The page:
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How the media should cover media policy related stories is always a difficult issue. Newspapers, of course, have their own interests to consider as well as those of their readers. Is it acceptable that they should use their influence to protect their own interests, or should they always give a balanced view of the issues?
The coverage of the Savile scandal and McAlpine by the BBC had serious flaws. But the BBC did eventually show that it was capable of setting its own journalistic watchdogs to work on itself, putting public interest journalism before any narrowly defined corporate interest.
Now it is the turn of the Press. Over the coming days, we will see the extent to which newspapers can bracket off their own interests and give a balanced view of the Leveson Report, including the criticisms he is likely to make of the press.
For media researchers it is an interesting laboratory in which to study the press. Will they report Leveson in a balanced way, or will they will use their power to turn public opinion against the report or its author? Will they skate over what is likely to be excoriating critique of newspapers, and try to rubbish the recommendations? Or will they give some space to criticism?
After all, one of the key issues Leveson himself has been pondering is whether, because of their ability to shape public opinion, the press, or elements

In the past, few Indians bothered to initiate defamation suits, because trials can take decades in the country’s overburdened courts. A handful of plaintiffs have been awarded paltry sums after waiting years for their cases to be resolved. But in a rare case last year, a lower court in the city of Pune ordered a private news television channel to pay a retired judge damages amounting to about $18 million for mistakenly showing his photograph during a story about a judge with a similar name who had been accused of fraud. The channel, which apologized and corrected the mistake on air, has appealed.

Chinese government-controlled newspapers have openly criticized the detention of a village official who called for the end of Communist Party rule, an extraordinary move that some media experts see as a sign that Beijing is granting more leeway on free speech.
The campaign is all the more remarkable because Ren Jianyu, 25, was sentenced to a labour camp for posting online messages that called for the downfall of the party’s “dictatorship” – sentiments that would normally mark him out for harsh treatment by China’s media, assuming they gave any coverage at all.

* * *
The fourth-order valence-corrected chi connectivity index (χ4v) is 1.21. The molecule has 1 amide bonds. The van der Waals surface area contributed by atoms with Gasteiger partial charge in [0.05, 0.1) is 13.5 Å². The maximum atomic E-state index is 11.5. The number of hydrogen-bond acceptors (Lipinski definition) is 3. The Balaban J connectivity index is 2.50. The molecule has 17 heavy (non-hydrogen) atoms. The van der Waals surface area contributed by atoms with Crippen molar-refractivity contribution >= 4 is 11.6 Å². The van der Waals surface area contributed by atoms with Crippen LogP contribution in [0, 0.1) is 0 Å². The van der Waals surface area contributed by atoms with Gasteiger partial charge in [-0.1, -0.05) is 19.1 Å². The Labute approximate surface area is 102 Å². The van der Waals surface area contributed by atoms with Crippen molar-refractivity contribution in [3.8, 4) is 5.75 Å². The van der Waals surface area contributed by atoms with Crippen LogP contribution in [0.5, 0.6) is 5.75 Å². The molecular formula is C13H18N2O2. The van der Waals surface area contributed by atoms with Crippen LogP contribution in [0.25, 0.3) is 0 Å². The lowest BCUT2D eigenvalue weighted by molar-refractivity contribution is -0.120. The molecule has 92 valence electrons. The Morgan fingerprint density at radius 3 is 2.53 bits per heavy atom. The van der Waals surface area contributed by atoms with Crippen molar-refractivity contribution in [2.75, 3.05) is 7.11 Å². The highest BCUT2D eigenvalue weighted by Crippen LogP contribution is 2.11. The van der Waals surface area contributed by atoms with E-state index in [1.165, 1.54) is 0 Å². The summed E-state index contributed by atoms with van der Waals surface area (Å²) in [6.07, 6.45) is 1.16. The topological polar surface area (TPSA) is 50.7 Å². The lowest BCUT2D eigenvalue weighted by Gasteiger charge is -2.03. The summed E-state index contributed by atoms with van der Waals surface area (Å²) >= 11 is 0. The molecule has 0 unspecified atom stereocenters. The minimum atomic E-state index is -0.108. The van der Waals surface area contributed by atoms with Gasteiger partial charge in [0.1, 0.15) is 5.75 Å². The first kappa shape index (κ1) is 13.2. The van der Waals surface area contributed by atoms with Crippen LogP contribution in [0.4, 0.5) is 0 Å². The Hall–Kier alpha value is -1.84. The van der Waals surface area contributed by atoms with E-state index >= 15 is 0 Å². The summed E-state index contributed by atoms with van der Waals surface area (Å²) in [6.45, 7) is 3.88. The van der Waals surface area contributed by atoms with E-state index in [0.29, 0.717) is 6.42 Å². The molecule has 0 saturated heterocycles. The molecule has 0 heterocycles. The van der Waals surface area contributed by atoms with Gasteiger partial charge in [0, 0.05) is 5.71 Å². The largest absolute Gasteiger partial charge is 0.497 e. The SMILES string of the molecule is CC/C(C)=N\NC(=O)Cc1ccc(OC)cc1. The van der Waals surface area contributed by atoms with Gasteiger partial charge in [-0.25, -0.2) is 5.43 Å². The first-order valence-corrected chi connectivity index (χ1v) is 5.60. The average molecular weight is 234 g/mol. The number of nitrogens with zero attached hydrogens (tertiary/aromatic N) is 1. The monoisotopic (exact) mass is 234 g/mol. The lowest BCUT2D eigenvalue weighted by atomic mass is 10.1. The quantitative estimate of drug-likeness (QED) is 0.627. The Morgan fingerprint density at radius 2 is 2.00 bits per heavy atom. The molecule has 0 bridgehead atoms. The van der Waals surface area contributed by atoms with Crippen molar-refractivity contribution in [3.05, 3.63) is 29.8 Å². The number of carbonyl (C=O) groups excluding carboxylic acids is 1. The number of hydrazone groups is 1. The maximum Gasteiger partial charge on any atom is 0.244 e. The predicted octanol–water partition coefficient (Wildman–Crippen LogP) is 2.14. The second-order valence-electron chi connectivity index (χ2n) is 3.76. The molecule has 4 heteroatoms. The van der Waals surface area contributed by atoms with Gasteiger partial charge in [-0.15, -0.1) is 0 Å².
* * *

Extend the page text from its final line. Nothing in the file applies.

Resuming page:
But several outlets – including the influential Global Times tabloid, owned by Chinese Communist Party mouthpiece the People’s Daily, and The Beijing News newspaper – have criticized Ren’s two-year sentence and called for more freedom for people to criticize authorities.
“It’s worrying that people can still be punished for expressing or writing critical thoughts in modern China,” Yu Jincui wrote in a Global Times commentary last week.

Chinese government-controlled newspapers have openly criticized the detention of a village official who called for the end of Communist Party rule, an extraordinary move that some media experts see as a sign that Beijing is granting more leeway on free speech.
The campaign is all the more remarkable because Ren Jianyu, 25, was sentenced to a labour camp for posting online messages that called for the downfall of the party’s “dictatorship” – sentiments that would normally mark him out for harsh treatment by China’s media, assuming they gave any coverage at all.
But several outlets – including the influential Global Times tabloid, owned by Chinese Communist Party mouthpiece the People’s Daily, and The Beijing News newspaper – have criticized Ren’s two-year sentence and called for more freedom for people to criticize authorities.
“It’s worrying that people can still be punished for expressing or writing critical thoughts in modern China,” Yu Jincui wrote in a Global Times commentary last week.

This article explores the role of the news media in overseeing intelligence services and their work. As an informal mechanism, how do they fit into the wider landscape of intelligence oversight? By drawing on examples of US counter-terrorism efforts in the post-9/11 era, the article identifies three roles for the news media in intelligence oversight: as an information transmitter and stimulator for formal scrutinizers, as a substitute watchdog and as a legitimizing institution. Yet there is a danger of the news media acting merely as a lapdog. Other limitations include the impact of regulatory frameworks, government secrecy and the media strategies of intelligence services. The article concludes that the news media play an important role in the wider intelligence oversight landscape, but that their ability to scrutinize is uneven and ad hoc and as a result the picture they produce is blurred.